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Have you caused harm to someone else? Has someone told you that you violated their boundaries or hurt them? Have you reflected on your actions and realized that you may have been violent towards someone?
It can be very difficult to confront the truth about hurting someone, or to begin to do the work of looking within oneself at the ways in which you’ve caused harm. But this is very important work, for if sexualized violence is going to end, we need to find ways to look at the harm that we’ve done and support this kind of work to happen.
At the Anti.Violence.Project, we work with people who have caused harm, as well as experienced it. Our support for people who have caused harm is based on a few things:
Is the person willing to look at their own behaviour and take accountability?
We are not currently supporting the person that this person has harmed
We feel that one-on-one counselling would be useful in this situation
If you have caused harm and would like to speak with us about taking responsibility, accountability and action, you are welcome to contact us. We also have resources available about support if you have caused harm.
We will not shame or judge you for not knowing about consent, as judgment, shame, and stigma do not foster conditions for learning and unlearning.
We affirm that everyone has inherent worth and dignity, and do not dispose of anyone for not knowing about consent.
We believe that everyone accessing AVP can learn, unlearn, and improve. We will work with you to understand what led to causing harm, develop constructive strategies and solutions, practice everyday acts of consent, and celebrate positive shifts and successes.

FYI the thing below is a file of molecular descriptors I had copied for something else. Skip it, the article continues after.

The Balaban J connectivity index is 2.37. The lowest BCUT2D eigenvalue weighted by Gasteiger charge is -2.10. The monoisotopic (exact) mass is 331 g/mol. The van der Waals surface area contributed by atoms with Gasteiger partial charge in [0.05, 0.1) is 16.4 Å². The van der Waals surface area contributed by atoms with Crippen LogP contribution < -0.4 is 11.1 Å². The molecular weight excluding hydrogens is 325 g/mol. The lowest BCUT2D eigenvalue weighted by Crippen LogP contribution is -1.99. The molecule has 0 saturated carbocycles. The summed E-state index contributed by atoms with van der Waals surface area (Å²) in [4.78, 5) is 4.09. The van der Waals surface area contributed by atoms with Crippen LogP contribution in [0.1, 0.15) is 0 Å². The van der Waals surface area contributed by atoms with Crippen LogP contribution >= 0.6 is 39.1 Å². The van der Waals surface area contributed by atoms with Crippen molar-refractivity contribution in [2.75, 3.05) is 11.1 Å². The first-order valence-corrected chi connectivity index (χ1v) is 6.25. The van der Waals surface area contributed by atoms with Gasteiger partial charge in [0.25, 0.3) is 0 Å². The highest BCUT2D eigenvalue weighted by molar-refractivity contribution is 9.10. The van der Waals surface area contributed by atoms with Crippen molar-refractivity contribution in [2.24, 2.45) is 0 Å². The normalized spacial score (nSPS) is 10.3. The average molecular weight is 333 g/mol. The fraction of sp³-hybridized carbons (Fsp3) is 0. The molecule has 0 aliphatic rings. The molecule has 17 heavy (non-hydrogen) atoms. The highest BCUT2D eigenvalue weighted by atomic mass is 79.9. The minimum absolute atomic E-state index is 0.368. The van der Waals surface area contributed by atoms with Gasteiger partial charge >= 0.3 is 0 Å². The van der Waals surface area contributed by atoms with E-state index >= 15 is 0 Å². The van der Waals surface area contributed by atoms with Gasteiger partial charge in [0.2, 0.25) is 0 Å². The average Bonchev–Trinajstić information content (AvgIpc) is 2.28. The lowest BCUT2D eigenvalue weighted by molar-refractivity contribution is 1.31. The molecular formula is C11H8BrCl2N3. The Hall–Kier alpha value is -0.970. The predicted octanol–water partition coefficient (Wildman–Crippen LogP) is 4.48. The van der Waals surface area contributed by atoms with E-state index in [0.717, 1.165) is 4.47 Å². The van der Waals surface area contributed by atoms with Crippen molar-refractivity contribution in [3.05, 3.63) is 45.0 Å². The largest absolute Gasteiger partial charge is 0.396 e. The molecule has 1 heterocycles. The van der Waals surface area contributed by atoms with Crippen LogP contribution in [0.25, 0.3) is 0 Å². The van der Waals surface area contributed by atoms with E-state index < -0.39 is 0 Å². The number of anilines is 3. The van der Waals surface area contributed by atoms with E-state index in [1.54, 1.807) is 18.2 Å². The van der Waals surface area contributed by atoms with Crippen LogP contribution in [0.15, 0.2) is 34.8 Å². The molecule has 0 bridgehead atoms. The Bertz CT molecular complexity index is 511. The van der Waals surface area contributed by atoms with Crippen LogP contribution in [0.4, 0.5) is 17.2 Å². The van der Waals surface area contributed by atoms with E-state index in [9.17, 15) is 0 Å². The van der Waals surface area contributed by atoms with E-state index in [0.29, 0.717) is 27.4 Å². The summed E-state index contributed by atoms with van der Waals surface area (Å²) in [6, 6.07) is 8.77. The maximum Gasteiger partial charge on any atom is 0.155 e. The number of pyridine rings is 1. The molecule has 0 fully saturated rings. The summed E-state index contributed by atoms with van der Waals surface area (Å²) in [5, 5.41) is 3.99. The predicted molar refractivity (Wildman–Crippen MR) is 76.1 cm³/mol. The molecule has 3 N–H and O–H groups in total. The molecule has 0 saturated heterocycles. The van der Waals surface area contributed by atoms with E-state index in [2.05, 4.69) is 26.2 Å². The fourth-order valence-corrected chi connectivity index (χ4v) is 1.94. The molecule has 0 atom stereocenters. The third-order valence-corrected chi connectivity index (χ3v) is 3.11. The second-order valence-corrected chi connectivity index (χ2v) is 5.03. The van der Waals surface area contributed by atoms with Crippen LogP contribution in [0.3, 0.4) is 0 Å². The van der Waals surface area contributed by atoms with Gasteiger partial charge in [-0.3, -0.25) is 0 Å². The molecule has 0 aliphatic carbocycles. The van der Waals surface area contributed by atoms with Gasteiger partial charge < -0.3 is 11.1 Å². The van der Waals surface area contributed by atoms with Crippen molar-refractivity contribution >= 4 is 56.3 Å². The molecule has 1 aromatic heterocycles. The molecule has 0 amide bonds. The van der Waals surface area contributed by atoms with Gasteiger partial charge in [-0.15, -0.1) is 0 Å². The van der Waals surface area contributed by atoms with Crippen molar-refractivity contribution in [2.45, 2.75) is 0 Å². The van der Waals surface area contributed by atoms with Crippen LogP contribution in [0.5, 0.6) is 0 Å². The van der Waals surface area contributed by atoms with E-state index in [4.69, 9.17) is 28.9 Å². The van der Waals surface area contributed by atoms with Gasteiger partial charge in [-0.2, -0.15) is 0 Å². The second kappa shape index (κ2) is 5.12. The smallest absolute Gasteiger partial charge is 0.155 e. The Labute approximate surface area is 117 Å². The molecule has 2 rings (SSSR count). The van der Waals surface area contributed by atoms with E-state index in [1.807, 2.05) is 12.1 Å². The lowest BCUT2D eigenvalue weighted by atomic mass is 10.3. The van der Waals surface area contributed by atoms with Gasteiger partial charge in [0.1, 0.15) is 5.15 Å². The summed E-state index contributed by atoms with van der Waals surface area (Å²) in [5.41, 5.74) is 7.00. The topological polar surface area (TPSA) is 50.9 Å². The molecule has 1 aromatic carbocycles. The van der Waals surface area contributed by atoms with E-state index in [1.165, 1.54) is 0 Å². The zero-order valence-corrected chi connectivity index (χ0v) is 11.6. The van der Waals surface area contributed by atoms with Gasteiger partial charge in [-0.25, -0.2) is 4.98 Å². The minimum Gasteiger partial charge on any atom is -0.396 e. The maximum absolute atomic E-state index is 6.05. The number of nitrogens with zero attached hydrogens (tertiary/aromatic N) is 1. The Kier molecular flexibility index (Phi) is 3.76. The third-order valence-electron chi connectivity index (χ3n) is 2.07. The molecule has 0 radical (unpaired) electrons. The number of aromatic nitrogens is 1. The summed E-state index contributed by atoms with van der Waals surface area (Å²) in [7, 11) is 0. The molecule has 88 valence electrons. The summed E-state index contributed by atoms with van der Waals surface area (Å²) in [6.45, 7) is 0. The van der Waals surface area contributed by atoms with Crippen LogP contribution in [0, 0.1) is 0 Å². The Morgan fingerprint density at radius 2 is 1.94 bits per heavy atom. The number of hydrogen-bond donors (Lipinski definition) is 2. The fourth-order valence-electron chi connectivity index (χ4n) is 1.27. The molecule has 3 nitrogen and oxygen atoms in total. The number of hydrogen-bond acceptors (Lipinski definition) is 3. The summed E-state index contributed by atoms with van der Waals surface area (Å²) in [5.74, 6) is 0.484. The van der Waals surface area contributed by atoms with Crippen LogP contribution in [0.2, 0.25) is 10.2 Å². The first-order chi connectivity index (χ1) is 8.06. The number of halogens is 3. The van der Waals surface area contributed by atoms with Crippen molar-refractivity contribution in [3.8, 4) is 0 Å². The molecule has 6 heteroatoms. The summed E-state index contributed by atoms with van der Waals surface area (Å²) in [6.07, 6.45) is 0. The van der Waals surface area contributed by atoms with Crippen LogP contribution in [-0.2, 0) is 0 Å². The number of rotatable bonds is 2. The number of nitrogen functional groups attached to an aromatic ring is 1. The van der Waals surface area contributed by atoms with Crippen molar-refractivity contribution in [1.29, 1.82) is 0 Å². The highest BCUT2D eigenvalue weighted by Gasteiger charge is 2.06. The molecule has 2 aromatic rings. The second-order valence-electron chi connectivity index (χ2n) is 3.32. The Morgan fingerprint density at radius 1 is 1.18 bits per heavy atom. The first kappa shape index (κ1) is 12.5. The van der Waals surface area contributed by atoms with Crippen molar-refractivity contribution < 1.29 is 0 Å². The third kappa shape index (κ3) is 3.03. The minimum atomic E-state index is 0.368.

Support and accountability go together. As part of supporting you, we will work with you to identify ways you can be accountable for the harms you have caused. You will be expected to take action and to commit time and energy in both support and accountability work.
If we are also supporting the person / people who you have harmed, we will be creative in finding a way to do that which works for everyone, for example arranging for support sessions outside the AVP office or having different staff/volunteers do support.
Often when people have caused harm, they are afraid that if they’re honest about it they’ll be shunned by the people around them. In some instances disclosing that you have caused harm does mean losing relationships, work, power, etc. Additionally in some instances the person / people who you’ve harmed may ask you to stay away from them and that may mean dealing with a lot of complexities if you are in school together, work together, socialize in the same circles, etc.
As part of accountability you may need to shift how you participate in community. But we still highly encourage community connection, as isolation, secrecy, and marginalization are not conducive to learning, unlearning, and getting to practice consent — after all, consent is relational. We can work with people who are committed to supporting you in your healing (a circle of friends, fraternity or club you’re part of, etc.,) to also learn about consent, help you practice, and be there for you as you work through feelings that come up around having caused harm. If you are a man/masculine-identified, AVP is involved in a Men’s Circle on campus that aims to challenge gender-based violence and dominant constructions of masculinity, and that also provides a positive space for connecting with other men/masculine people who are committed to consent culture.